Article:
• Troublesome manual entry – from what I understand, Google Trips evolved from the Trip Bundles feature within Inbox by Google – since they use the same data set, you can add/remove associated trip-related emails by accessing, which is rather troublesome and hardly an ideal solution. What’s more, even after adding the correct relevant email, Google sometimes fails to recognise information, like a shared itinerary from SIA (I suspect the formatting differs from a typical booking).
  • No Google Flights integration – I find Google Flights to be an awesome resource for searching through airfares and even tracking prices. I think it’s a bit of a missed opportunity that Google Trips doesn’t integrate some of this functionality to allow users to look for cheap flights while building their itineraries!

The Ugly

Incorrectly ordered hotel stay in Trips Incorrectly identified year for hotel stay

  • Errors in automatic data recognition –  I have one particular trip scheduled for next year where the final hotel stay was listed incorrectly first. Puzzled, I took a look and realised that Google had somehow registered it as a 2016 stay, even though the reservation email clearly states that it is for 2017! I’m rather puzzled by this anomaly.
  • Inability to amend details – Limited data entry capability is bad, but when there’s no way to correct errors, I think it’s turned ugly. This is not limited to errors – sometimes, reservation details simply change (e.g. change in flight timings). Google sometimes captures and updates this data, but not always. Where it reflects outdated reservation information, there doesn’t seem to be any easy way to correct it.

All in all, the app feels more like a beta version than an actual polished product (i.e. typical Google). It has its strengths – I like being able to easily generate itineraries  – but its reliance on algorithms to extract reservation information can be really annoying.

On the other hand, I fully expect Google to eventually get its act together, so I’ll probably soldier on as an early adopter and use it for itinerary planning in the near future…

Going Pokemon

So Pokemon Go recently launched in Singapore (more specifically, the Southeast Asia region) and I’ve started getting into it.


Which doesn’t really surprise me too much, given that I quite enjoyed Niantic’s previous game, Ingress. It, too, required walking around and interacting with pre-identified landmarks in the real-world – though the main gaming mechanic involved quite a bit of PvP action (in the form of attacking portals controlled by the opposing team). Pokemon Go allows for less competitive play in that you can just do more PvE gaming by going around collecting Pokemon, which suits me just fine!

Aside from the thrill of collecting virtual monsters, there’s also added incentive to walk around outside…

I find it really interesting to observe the groups of people playing Pokemon Go – whether individuals, couples, family or friend groups. And while some people express disbelief and disdain at all these phone-wielding Pokemon trainers walking around, I think they forget that many of these urban couch potatoes (myself included) would probably be holed up at home pursuing less active forms of leisure, without the game.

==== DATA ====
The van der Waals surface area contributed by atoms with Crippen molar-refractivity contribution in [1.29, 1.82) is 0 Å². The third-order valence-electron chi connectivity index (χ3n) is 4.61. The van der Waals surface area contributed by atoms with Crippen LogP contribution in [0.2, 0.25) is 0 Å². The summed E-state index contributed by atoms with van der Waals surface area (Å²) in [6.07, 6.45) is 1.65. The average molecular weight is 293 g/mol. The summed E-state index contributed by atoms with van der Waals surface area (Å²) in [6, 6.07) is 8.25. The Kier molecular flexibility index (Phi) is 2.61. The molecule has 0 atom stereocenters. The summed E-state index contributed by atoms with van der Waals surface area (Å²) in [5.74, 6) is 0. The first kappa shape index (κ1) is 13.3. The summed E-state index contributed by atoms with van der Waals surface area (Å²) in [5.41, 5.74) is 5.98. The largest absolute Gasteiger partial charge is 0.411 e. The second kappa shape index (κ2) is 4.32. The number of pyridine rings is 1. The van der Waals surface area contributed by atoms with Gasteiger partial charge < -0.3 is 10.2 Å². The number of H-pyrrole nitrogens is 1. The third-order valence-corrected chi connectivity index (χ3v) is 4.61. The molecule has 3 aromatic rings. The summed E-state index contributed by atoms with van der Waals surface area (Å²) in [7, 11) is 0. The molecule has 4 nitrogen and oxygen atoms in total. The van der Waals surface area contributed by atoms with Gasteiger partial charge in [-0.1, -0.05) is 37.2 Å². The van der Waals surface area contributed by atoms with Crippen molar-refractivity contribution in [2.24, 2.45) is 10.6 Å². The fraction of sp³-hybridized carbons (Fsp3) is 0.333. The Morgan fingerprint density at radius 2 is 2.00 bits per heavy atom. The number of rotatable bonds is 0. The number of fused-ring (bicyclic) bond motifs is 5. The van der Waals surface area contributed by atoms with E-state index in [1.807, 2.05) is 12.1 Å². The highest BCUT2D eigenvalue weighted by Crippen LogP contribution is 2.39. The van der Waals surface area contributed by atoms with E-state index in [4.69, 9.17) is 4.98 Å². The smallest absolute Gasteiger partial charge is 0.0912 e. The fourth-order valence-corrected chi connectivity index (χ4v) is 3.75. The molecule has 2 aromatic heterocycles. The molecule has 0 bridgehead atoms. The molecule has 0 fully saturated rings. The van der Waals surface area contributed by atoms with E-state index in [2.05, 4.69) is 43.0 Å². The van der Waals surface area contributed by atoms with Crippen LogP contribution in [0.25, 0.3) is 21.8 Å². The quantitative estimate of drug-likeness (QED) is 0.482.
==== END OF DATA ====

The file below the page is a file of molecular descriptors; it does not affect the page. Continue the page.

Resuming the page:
On a personal note, I’ve almost doubled my daily walking distance since the game launched (though I expect it to eventually go down again) – the increased activity can’t be a bad thing, can it? ;)

Starred Eats

So there’s a Singaporean edition of the Michelin Guide now, and I can now go about saying that I’ve dined at x Michelin-starred restaurants (where x is a number greater than 1).

(The convoluted statement above is a result of my having visited the original Tim Ho Wan in Hong Kong back in 2011, when it was still the world’s cheapest Michelin-starred restaurant – though its rapid expansion and franchising has admittedly made it a lot less special.)

That number has now quadrupled, and I can also boast of having visited a two-starred restaurant – huzzah! To be honest, I don’t even know of half of the restaurants on the list (not that big a foodie, I guess? Plus budget constraints); I’m surprised to have as many as I currently do! So, without further ado – presenting my (local) Michelin star trophy list:

1) The Song of India *

2) CUT *

3) L’Atelier de Joël Robuchon **

Does that make me a four-star Singaporean foodie (kinda like Germany and football)? Is my life mission now to collect more stars to add to the collection? I don’t really think so, but I am rather curious about all those other places I’ve never eaten at – will probably try some of them out sometime down the line…

Google Local Guides

So I’ve recently taken to submitting updates on Google Maps. This is a large part due to their Local Guides programme, which awards some perks in recognition of contributions. I’ve not really enjoyed said perks very much yet (the one that attracted me the most was the possibility of early access for new apps, but I’d missed one such opportunity as I hadn’t contributed sufficiently at that time), but it’s been pretty fun uploading stuff, especially since I’ve been cataloging some shots of places for my Project 366, anyway. 

What I’ve found especially motivating, actually, were these auto-generated mailers congratulating me on the popularity of my pictures. From what I can tell, the popularity is derived more from the popularity of the actual place and the scarcity of current pictures for the location, rather than the actual quality of the picture – for instance, my first photo to exceed 1000 views was an old one for the YUSU shop on the University of York campus, while the current high-scorer at 3000+ views is a picture of the Habit outlet we’d gone to on our recent trip to NYC.